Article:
Overview

MATLAB® is a licensed high level language and modeling toolkit. The MATLAB Compiler™ lets you share MATLAB programs as standalone applications. MATLAB Compiler is invoked with mcc. The compiler supports most toolboxes and user-developed interfaces. For more details, check the list of supported toolboxes and ineligible programs.

All applications created with MATLAB Compiler use MATLAB Compiler Runtime™ (MCR), which enables royalty-free deployment and use. We assume you have access to a machine that has MATLAB compiler because the compiler is not available on OSG Connect. MATLAB Runtime is available on OSG Connect.

Although the compiled binaries are portable, they need to have a compatible execution environment in terms of the operating system and matlab version. We recommend the compilation of the program with matlab versions 2014a, 2014b, 2015a, or 2015b and on machines with Scientific Linux version 5, 6 or 7 so that the compiled binaries are portable on OSG machines.

In this tutorial, we learn the basics of compiling MATLAB programs on a licensed linux machine and running the compiled binaries using MCR on the OSG machines.

MATLAB script: hello_world.m

Lets start with a simple MATLAB script hello_world.m that prints Hello World! to standard output.

function helloworld
    fprintf('\n=============')
    fprintf('\nHello, World!\n')
    fprintf('=============\n')
end

Compilation

OSG connect does not have a license to use the MATLAB compiler. On a Linux machine with a MATLAB license, invoke the compiler mcc. We turn off all graphical options (-nodisplay), disable Java (-nojvm), and instruct MATLAB to run this application as a single-threaded application (-singleCompThread):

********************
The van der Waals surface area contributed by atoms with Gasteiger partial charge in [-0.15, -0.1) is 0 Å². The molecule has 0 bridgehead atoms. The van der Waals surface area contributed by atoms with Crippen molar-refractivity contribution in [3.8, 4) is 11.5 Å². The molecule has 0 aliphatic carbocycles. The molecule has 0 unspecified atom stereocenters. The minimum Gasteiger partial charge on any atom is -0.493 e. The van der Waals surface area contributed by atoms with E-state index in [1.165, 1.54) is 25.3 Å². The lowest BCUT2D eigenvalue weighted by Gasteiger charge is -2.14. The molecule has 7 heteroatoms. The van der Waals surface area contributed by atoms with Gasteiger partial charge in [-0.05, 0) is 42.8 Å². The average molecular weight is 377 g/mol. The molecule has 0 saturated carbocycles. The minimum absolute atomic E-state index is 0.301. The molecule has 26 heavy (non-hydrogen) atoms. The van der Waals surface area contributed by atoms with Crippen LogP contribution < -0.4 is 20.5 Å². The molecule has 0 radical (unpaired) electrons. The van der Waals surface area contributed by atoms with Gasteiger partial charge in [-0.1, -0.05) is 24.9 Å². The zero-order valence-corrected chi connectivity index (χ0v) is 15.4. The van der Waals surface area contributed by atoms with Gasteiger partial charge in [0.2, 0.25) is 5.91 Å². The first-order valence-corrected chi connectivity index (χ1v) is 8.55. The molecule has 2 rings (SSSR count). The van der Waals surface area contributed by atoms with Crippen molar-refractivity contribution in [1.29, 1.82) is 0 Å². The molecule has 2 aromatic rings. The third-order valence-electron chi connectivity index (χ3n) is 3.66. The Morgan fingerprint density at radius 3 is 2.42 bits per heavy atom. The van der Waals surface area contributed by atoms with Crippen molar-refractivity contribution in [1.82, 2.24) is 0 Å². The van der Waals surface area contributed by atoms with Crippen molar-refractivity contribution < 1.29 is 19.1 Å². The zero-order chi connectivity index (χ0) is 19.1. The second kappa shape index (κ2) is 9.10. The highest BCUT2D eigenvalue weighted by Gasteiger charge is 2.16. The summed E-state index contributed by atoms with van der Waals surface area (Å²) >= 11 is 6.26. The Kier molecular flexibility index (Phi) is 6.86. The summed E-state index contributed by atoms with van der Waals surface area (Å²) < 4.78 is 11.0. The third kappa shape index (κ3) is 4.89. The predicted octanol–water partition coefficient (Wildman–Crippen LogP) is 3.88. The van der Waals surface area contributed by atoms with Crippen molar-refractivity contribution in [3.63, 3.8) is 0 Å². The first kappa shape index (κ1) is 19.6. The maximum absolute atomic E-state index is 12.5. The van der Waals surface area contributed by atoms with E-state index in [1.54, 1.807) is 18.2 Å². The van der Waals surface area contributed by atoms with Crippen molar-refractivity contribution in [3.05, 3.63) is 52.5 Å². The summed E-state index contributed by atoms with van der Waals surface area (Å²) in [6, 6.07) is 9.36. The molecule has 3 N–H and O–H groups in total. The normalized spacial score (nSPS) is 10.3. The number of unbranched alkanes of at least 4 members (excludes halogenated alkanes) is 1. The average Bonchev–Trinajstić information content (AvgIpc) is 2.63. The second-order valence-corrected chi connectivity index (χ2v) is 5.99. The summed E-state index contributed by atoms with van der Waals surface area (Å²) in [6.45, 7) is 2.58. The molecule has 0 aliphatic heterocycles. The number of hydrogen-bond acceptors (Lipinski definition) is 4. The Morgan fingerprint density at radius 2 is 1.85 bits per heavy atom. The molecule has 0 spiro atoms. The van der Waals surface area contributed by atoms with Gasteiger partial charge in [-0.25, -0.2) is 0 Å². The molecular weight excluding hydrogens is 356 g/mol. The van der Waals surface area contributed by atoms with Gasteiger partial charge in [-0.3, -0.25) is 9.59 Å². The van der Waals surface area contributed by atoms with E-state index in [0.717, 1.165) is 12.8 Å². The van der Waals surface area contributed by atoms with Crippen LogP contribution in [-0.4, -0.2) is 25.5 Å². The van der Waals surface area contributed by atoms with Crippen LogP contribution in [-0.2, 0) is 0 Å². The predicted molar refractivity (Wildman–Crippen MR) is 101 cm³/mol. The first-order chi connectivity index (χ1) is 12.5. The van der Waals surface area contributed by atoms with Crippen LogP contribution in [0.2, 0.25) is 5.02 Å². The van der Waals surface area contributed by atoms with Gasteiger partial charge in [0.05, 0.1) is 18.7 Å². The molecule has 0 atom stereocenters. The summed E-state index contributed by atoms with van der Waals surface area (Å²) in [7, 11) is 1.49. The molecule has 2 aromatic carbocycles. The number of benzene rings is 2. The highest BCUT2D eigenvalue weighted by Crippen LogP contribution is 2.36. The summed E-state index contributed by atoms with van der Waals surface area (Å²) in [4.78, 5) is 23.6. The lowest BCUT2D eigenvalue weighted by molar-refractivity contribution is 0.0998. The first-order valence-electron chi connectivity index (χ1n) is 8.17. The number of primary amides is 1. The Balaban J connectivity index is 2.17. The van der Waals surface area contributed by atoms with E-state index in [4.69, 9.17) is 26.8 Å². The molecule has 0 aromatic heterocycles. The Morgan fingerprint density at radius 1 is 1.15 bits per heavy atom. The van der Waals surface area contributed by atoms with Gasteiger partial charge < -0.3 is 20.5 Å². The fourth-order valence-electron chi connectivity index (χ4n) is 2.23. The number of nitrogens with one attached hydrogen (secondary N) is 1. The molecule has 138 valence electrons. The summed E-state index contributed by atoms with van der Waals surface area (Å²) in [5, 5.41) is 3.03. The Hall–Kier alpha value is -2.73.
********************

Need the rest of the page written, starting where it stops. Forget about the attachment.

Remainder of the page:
mcc -m -R -singleCompThread -R -nodisplay -R -nojvm hello_world.m

The flag -m means C language translation during compilation, and the flag -R indicates runtime options. The compilation would produce the files:

`hello_world, run_hello_world.sh, mccExcludedFiles.log` and `readme.txt`

The file hello_world is the standalone executable. The file run_hello_world.sh is MATLAB generated shell script. mccExcludedFiles.log is the log file and readme.txt contains the information about the compilation process. We just need the standalone binary file hello_world.

Running standalone binary applications on OSG

To see which releases are available on OSG:

$ ssh username@login.osgconnect.net   # login on OSG connect login node
$ module avail matlab

----------- /cvmfs/oasis.opensciencegrid.org/osg/modules/modulefiles/Core ----------
matlab/2013b    matlab/2014a    matlab/2014b    matlab/2015a (D)

Where:
 (D):  Default Module

Use "module spider" to find all possible modules.
Use "module keyword key1 key2 ..." to search for all possible modules matching any of the "keys".

Tutorial files

Let us say you have created the standalone binary hello_world. Transfer the file hello_world to login.osgconnect.net. Alternatively, you may also use the readily available files by invoking the tutorial command:

$ tutorial matlab-HelloWorld # Copies input and script files to the directory tutorial-matlab-HelloWorld.

This will create a directory tutorial-matlab-HelloWorld. Inside the directory, you will see the following files

hello_world             # compiled executable binary of hello_world.m
hello_world.m           # matlab program
hello_world.submit      # condor job description file
hello_world.sh          # execution script